Combinatorial Libraries

In this section, the two example Ugi and diamine combinatorial libraries used to evaluate the invention are described.

The first combinatorial library used to evaluate the invention was a Ugi library containing 6.29 million compounds. FIG. 11 illustrates a reaction scheme 1100 for generating a 4-component combinatorial library based on the Ugi reaction. The Ugi library used to evaluate the invention was constructed using a set of 100 acids, 100 amines, 37 aldehydes, and 17 isonitriles chosen at random from the Available Chemicals Directory (MDL Information Systems, Inc., 140 Catalina Street, San Leandro, Calif. 94577).

The second combinatorial library used to evaluate the invention was a diamine library containing 6.75 million compounds. FIG. 12 illustrates a reaction scheme 1200 for a combinatorial library based on a two-step reductive amination reaction involving a diamine core and two sets of alkylating/acylating agents. The diamine library used to evaluate the invention was constructed using a set of 300 diamines and two sets of 150 alkylating/acylating agents selected at random from the Available Chemicals Directory.

The size of Ugi and diamine libraries was intentionally restricted so that an exhaustive search of these libraries would be possible in order to validate the results obtained using the method embodiment of the invention described herein. Both the reagents and the products of these libraries were characterized by a set of 117 topological descriptors, including molecular connectivity indices, kappa shape indices, subgraph counts, information-theoretic indices, Bonchev-Trinajstis indices, and topological state indices. These descriptors have a proven track record in structure-activity analysis, can be computed directly from the connection table, and are consistent with the medicinal chemists' perception of molecular similarity. Moreover, they have been shown to exhibit proper ‘neighborhood behavior’ and are thus well suited for diversity analysis and similarity searching. These data were subsequently normalized and decorrelated using principal component analysis (PCA), resulting in an orthogonal set of 25 to 29 latent variables, which accounted for 99% of the total variance in the data. The PCA preprocessing step was necessary in order to eliminate duplication and redundancy in the data, which is typical of graph-theoretic descriptors.

For the nonlinear maps illustrated in FIGS. 4A-D, this multidimensional data was further reduced to two dimensions using the methodology described in U.S. patent application Ser. No. 09/823,977, filed Apr. 3, 2001, titled “Method, System, And Computer Program Product For Representing Object Relationships In A Multidimensional Space,” which is incorporated by reference herein in its entirety. The pair-wise distances between the points in the multidimensional principle component space are preserved on the two-dimensional nonlinear maps of FIGS. 4A-D. The two-dimensional nonlinear maps of FIGS. 4A-D were used to visualize the product selections described herein, which were carried out using all significant principle components.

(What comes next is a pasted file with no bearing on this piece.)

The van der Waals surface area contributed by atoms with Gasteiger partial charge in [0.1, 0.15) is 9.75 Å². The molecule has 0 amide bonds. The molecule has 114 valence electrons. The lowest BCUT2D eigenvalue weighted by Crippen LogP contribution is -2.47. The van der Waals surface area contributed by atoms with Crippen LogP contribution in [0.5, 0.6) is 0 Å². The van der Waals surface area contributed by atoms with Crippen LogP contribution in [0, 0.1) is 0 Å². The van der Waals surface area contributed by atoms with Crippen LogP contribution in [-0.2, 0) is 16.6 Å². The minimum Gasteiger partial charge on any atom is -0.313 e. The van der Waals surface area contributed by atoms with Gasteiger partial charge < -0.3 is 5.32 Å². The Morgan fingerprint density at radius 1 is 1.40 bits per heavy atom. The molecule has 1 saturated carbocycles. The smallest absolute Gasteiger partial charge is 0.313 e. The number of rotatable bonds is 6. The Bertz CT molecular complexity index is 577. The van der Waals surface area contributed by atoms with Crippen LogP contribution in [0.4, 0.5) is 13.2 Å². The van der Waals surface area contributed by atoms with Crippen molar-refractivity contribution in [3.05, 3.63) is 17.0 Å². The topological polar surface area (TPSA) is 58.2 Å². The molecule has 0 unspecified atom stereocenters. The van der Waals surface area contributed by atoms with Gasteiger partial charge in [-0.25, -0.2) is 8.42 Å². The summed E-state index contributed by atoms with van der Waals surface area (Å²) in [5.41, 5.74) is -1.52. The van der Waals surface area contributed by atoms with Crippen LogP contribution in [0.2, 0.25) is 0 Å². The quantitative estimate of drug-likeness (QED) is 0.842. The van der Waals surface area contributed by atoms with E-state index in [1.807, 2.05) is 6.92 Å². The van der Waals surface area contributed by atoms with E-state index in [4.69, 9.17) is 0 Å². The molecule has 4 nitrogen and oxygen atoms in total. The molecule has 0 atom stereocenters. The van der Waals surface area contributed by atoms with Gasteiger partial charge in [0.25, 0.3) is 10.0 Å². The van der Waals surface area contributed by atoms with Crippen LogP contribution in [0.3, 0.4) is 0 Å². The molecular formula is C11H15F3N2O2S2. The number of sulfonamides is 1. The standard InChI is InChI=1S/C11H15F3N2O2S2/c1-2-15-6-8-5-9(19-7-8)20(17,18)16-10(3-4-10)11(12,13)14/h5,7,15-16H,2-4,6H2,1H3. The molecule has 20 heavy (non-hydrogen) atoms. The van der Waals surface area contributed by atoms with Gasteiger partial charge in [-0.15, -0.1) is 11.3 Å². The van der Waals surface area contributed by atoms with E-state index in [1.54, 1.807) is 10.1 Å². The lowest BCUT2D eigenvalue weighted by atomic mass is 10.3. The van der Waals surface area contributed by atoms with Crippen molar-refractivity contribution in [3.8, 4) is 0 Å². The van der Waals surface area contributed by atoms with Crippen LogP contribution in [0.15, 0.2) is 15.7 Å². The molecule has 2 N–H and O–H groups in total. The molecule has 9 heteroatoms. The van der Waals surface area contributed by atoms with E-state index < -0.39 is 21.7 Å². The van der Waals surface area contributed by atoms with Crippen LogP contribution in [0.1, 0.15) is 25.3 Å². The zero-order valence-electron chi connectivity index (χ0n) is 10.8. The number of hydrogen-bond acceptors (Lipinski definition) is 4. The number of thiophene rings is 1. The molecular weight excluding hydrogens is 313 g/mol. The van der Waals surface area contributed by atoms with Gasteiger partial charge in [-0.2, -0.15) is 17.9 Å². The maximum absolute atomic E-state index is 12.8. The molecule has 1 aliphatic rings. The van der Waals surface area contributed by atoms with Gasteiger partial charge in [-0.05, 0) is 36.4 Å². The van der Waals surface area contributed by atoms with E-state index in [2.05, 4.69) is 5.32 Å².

Summary

As described above, the method of the invention can be used to estimate or predict properties of products using the features of reagents, thereby effectively eliminating the need to enumerate and describe every individual product in a virtual combinatorial chemical library. By circumventing enumeration and replacing descriptor evaluation with a simple feed-forward pass through a combinatorial neural network according to the invention, the invention permits the in silico characterization and screening of huge combinatorial libraries unmanageable by other means. Although the descriptors or properties produced by the invention are estimated values rather than calculated values, any differences between the estimated values of the invention and the calculated values obtained using conventional methods is minimal and has little or no impact on similarity searching. Embodiments of the invention are more than an order of magnitude faster than conventional enumerative similarity searching methodologies, and this differential increases with the size and combinatorial complexity of the virtual library under investigation.